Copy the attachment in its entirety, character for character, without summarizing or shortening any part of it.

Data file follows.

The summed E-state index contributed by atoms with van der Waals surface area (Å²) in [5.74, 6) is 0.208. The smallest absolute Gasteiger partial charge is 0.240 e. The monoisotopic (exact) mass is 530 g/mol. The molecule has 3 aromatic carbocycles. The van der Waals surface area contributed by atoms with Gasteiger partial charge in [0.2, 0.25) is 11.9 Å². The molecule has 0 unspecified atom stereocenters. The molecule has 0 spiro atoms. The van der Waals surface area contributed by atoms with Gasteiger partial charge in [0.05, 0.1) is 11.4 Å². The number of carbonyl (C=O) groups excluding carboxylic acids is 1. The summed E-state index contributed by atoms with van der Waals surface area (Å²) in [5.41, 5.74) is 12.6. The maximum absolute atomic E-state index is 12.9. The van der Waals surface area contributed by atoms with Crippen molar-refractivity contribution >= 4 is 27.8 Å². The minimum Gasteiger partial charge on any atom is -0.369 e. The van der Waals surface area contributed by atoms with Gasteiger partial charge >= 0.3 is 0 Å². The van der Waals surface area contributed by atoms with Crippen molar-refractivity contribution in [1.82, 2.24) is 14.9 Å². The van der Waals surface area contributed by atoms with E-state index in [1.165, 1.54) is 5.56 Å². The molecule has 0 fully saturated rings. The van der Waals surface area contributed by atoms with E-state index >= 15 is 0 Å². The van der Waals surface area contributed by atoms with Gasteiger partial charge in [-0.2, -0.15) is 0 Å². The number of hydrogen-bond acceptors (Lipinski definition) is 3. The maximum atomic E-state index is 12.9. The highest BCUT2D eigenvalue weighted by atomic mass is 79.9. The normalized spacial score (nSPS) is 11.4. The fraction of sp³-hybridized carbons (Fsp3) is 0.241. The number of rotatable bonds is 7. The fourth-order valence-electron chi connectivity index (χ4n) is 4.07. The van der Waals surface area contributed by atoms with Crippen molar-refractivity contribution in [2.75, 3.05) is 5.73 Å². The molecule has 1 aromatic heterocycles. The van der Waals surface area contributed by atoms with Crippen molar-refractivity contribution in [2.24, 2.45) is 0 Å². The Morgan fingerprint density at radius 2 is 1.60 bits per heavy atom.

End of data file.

The summed E-state index contributed by atoms with van der Waals surface area (Å²) in [5.74, 6) is 0.208. The smallest absolute Gasteiger partial charge is 0.240 e. The monoisotopic (exact) mass is 530 g/mol. The molecule has 3 aromatic carbocycles. The van der Waals surface area contributed by atoms with Gasteiger partial charge in [0.2, 0.25) is 11.9 Å². The molecule has 0 unspecified atom stereocenters. The molecule has 0 spiro atoms. The van der Waals surface area contributed by atoms with Gasteiger partial charge in [0.05, 0.1) is 11.4 Å². The number of carbonyl (C=O) groups excluding carboxylic acids is 1. The summed E-state index contributed by atoms with van der Waals surface area (Å²) in [5.41, 5.74) is 12.6. The maximum absolute atomic E-state index is 12.9. The van der Waals surface area contributed by atoms with Crippen molar-refractivity contribution >= 4 is 27.8 Å². The minimum Gasteiger partial charge on any atom is -0.369 e. The van der Waals surface area contributed by atoms with Gasteiger partial charge >= 0.3 is 0 Å². The van der Waals surface area contributed by atoms with Crippen molar-refractivity contribution in [1.82, 2.24) is 14.9 Å². The van der Waals surface area contributed by atoms with E-state index in [1.165, 1.54) is 5.56 Å². The molecule has 0 fully saturated rings. The van der Waals surface area contributed by atoms with E-state index >= 15 is 0 Å². The van der Waals surface area contributed by atoms with Gasteiger partial charge in [-0.2, -0.15) is 0 Å². The number of hydrogen-bond acceptors (Lipinski definition) is 3. The maximum atomic E-state index is 12.9. The highest BCUT2D eigenvalue weighted by atomic mass is 79.9. The normalized spacial score (nSPS) is 11.4. The fraction of sp³-hybridized carbons (Fsp3) is 0.241. The number of rotatable bonds is 7. The fourth-order valence-electron chi connectivity index (χ4n) is 4.07. The van der Waals surface area contributed by atoms with Crippen molar-refractivity contribution in [2.75, 3.05) is 5.73 Å². The molecule has 1 aromatic heterocycles. The van der Waals surface area contributed by atoms with Crippen molar-refractivity contribution in [2.24, 2.45) is 0 Å². The Morgan fingerprint density at radius 2 is 1.60 bits per heavy atom.